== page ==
Informal caregiving – is a national strategy needed?

A third of Canadian workers are assisting an elderly or chronically disabled person and it’s affecting productivity – could a national strategy solve the problem?

Informal caregiving – is a national strategy needed?
More than six million Canadians are currently providing free care to a family member or friend and it’s having a huge impact on productivity – now, one health expert has said the only realistic solution is to implement a national strategy.

It probably won’t come as a surprise to most HR professionals, but employees who offer free support outside of office hours are likely to feel a negative impact on their work.

“[They] are more likely to experience interruptions at work and to arrive late or even be absent from work,” says Nicole Bernier, a research director for the Faces of Aging program at the Institute of Research on Public Policy. “Many are less available than they would otherwise be to work overtime, travel for work or advance their careers.”

With one third of employees providing some form of free care, the impact can already be felt in the Canadian workplace – and it’s only going to get worse as the senior population increases.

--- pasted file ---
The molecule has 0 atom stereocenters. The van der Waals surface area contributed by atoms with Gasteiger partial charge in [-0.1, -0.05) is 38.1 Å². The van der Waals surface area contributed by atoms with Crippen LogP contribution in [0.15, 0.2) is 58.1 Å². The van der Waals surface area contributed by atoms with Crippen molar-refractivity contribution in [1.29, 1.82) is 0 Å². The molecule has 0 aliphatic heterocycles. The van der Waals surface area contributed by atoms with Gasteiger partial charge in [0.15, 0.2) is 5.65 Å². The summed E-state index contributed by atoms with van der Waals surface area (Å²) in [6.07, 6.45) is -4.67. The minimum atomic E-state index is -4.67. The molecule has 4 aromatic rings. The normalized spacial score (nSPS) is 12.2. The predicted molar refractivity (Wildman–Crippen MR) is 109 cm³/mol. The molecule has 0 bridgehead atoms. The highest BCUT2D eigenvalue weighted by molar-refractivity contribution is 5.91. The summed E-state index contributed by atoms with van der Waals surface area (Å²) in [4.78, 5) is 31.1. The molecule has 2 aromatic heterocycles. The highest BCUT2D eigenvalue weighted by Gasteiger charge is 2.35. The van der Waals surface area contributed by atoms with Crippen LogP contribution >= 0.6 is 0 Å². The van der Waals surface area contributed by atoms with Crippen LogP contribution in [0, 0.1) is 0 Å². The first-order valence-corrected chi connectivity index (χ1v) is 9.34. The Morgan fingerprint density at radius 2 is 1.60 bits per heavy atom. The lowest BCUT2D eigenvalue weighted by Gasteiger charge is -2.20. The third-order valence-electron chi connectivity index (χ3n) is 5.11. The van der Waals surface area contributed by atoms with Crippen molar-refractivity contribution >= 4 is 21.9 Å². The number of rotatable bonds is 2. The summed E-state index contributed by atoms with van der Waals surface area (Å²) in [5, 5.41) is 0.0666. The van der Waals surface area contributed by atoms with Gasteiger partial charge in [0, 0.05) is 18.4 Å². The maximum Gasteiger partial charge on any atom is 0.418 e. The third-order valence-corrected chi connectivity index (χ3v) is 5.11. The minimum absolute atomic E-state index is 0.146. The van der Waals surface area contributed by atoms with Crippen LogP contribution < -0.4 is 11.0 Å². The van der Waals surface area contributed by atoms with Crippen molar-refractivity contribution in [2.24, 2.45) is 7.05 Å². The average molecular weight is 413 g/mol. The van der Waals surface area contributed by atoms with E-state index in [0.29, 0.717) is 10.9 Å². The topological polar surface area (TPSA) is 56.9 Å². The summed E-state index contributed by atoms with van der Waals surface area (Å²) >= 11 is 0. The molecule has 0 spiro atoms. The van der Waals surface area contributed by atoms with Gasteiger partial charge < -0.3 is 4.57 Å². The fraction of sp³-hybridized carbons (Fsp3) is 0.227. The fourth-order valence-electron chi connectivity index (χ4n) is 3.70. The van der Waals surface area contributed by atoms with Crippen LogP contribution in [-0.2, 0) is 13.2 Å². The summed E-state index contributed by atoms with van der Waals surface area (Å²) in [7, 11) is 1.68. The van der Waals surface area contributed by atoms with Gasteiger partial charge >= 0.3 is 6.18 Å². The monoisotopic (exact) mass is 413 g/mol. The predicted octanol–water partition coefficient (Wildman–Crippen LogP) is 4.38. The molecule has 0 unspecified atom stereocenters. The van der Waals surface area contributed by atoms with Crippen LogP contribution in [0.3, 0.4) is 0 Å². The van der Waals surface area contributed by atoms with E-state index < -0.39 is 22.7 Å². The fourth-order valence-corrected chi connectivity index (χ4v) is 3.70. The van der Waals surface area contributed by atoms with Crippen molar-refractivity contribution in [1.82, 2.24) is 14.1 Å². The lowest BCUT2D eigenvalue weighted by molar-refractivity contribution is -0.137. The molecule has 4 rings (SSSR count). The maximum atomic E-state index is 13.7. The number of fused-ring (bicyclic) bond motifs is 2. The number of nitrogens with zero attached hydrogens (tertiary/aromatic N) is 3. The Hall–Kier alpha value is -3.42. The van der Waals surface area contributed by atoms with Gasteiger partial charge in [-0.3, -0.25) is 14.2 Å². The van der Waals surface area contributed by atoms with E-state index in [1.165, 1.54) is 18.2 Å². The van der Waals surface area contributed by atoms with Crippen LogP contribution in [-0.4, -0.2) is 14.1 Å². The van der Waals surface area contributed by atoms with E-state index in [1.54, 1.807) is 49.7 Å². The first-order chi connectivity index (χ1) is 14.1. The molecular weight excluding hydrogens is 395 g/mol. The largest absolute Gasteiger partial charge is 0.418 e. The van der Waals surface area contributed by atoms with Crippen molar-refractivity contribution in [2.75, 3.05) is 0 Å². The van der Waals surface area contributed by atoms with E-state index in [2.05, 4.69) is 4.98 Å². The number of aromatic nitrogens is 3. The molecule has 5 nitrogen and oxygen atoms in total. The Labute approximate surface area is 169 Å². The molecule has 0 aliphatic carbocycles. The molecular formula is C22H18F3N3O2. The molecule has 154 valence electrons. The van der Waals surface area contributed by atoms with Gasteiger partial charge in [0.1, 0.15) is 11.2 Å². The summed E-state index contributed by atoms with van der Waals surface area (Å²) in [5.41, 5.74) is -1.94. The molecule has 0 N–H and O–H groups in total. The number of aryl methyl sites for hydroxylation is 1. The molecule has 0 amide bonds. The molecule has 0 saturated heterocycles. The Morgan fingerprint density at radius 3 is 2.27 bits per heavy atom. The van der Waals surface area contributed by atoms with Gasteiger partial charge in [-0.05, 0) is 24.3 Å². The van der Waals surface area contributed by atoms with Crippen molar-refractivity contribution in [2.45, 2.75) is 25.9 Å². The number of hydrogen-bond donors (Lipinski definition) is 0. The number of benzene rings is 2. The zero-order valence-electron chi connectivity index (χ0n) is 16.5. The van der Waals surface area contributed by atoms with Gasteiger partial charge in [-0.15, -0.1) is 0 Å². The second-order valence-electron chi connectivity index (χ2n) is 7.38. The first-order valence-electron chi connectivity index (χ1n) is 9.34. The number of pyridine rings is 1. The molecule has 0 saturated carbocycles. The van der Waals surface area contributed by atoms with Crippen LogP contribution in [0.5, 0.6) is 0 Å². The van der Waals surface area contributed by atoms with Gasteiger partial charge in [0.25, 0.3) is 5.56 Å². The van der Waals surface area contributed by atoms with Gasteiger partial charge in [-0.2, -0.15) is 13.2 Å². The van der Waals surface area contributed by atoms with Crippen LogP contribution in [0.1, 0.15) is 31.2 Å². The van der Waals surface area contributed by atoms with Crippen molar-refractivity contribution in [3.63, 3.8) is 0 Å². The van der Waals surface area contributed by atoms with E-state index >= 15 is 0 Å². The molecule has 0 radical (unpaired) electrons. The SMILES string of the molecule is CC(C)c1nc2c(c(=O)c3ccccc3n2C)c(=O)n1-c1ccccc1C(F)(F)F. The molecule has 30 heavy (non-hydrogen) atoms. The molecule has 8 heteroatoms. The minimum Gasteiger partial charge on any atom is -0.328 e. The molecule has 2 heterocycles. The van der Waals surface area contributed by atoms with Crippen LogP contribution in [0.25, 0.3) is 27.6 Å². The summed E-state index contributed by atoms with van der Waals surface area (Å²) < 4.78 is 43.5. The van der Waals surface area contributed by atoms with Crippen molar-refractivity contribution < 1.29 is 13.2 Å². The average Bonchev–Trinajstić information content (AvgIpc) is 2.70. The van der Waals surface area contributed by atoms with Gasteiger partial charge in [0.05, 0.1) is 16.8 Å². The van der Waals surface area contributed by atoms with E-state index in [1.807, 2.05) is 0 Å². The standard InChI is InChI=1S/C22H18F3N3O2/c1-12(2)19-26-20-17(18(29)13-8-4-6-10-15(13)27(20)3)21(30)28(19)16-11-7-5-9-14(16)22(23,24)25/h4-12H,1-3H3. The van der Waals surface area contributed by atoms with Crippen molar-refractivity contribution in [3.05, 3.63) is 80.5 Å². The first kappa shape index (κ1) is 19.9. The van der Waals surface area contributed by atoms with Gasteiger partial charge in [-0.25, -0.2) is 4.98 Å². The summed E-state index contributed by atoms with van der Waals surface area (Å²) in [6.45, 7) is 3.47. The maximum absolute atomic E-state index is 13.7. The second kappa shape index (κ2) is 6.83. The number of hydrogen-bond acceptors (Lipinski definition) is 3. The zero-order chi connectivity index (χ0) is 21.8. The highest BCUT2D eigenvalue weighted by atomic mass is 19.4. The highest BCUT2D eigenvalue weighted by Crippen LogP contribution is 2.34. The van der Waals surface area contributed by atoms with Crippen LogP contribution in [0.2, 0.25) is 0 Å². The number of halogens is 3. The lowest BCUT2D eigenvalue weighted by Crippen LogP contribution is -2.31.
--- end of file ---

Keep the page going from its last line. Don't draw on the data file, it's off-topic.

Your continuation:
According to a recently released federal report, informal care-givers currently clock up an estimated 2.2 million hours of reduced workplace time every week and cost employers $1.3 billion in lost productivity every year.

Of course many employers are incredibly supportive of caregivers, offering flexible arrangements, compressed work weeks, telecommuting opportunities and leave options – but often, workers still get a sore deal.

“Not all employers are equally supportive,” says Bernier. “Many Canadian workers with caregiving responsibilities are paying the price: reduced income, career limitations and exit from the labour force.”

That could be because many employers just don’t see the business case for staunchly supporting their caring staff.

While employer support to employee caregivers may foster workplace engagement and retention, there might not be a business case for many employers to voluntary engage in it,” concedes Bernier.

“In other words,” she continues, “moral appeal and compassion for employee caregivers will not translate into a massive, spontaneous movement in the Canadian workplace to address the issue.”

The only solution? A national strategy, like those seen in the UK, Australia and New Zealand.

“Only a coherent national strategy will allow Canadian workers looking after a spouse or relative to better focus on their work, their employers to better focus on their mission and disabled persons to get the care they need,” insists Bernier.

“Policymakers need to recognize the undeniable costs of unpaid caregiving,” she adds – to both employers and employees.

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